Abstract

In order to make Thérèse of Lisieux's "little way" a resource for contemporary spirituality that often mistakes it for a "way of spiritual childhood," this essay situates it within the context of structural developmental psychology, and examines Thérèse's original texts in that light. After indicating structural-developmental criteria of maturity it points out the early signs evident in Thérèse's process of claiming her "little way." Then, because her language—"remaining little" and having God's motherly action save her from strenuous activity—could be interpreted developmentally as immature, it presents evidence of Thérèse's maturity in the years she claimed this "little way," 1894-1897. Finally, it shows how her "little way" is far from spiritual childhood and valuable for adult spiritual formation.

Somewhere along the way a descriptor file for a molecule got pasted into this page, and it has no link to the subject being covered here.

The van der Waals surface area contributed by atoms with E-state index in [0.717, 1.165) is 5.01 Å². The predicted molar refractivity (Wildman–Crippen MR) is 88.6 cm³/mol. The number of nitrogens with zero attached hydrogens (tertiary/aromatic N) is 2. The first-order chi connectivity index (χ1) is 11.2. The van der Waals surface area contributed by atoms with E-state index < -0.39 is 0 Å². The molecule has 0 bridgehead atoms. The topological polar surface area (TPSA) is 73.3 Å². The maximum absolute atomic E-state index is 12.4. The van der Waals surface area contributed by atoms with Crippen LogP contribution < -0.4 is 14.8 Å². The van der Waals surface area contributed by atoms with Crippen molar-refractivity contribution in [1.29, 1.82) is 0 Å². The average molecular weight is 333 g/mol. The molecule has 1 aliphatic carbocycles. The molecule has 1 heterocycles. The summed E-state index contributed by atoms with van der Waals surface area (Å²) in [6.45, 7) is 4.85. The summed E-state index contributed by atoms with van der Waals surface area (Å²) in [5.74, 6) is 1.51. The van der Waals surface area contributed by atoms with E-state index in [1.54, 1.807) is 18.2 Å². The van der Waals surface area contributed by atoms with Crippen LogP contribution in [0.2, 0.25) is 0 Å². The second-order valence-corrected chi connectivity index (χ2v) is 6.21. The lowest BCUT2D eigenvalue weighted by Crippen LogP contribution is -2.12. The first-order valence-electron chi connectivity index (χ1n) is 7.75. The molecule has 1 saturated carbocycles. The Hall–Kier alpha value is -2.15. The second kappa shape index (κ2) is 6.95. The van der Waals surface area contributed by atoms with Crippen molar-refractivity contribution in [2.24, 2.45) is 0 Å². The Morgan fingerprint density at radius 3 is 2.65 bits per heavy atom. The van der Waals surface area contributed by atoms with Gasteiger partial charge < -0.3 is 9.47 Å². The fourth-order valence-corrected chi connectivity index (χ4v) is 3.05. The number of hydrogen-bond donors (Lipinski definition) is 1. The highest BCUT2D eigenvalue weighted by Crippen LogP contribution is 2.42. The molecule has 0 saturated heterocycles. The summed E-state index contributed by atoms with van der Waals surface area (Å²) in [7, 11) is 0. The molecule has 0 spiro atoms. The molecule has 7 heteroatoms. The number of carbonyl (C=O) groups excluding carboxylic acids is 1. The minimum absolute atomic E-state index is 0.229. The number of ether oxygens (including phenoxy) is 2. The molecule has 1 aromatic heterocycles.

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Additional Information

ISSN
1535-3117
Print ISSN
1533-1709
Pages
pp. 68-89
Launched on MUSE
2006-04-27
Open Access
No
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